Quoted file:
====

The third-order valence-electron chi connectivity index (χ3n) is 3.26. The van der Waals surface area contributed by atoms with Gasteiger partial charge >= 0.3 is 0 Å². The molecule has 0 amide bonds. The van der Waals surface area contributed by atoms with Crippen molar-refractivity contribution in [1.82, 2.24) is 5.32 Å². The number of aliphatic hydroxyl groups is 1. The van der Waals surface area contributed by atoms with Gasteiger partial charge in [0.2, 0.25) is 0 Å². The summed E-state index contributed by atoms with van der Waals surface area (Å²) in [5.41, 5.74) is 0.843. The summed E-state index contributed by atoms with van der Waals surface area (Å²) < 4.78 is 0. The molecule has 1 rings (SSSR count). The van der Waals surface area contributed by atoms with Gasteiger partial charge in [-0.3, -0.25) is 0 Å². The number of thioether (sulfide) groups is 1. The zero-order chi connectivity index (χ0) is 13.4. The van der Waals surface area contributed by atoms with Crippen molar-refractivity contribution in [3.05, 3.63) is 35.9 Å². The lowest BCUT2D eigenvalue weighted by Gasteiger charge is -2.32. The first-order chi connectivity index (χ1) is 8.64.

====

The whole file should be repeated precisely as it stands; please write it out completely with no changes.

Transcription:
The third-order valence-electron chi connectivity index (χ3n) is 3.26. The van der Waals surface area contributed by atoms with Gasteiger partial charge >= 0.3 is 0 Å². The molecule has 0 amide bonds. The van der Waals surface area contributed by atoms with Crippen molar-refractivity contribution in [1.82, 2.24) is 5.32 Å². The number of aliphatic hydroxyl groups is 1. The van der Waals surface area contributed by atoms with Gasteiger partial charge in [0.2, 0.25) is 0 Å². The summed E-state index contributed by atoms with van der Waals surface area (Å²) in [5.41, 5.74) is 0.843. The summed E-state index contributed by atoms with van der Waals surface area (Å²) < 4.78 is 0. The molecule has 1 rings (SSSR count). The van der Waals surface area contributed by atoms with Gasteiger partial charge in [-0.3, -0.25) is 0 Å². The number of thioether (sulfide) groups is 1. The zero-order chi connectivity index (χ0) is 13.4. The van der Waals surface area contributed by atoms with Crippen molar-refractivity contribution in [3.05, 3.63) is 35.9 Å². The lowest BCUT2D eigenvalue weighted by Gasteiger charge is -2.32. The first-order chi connectivity index (χ1) is 8.64.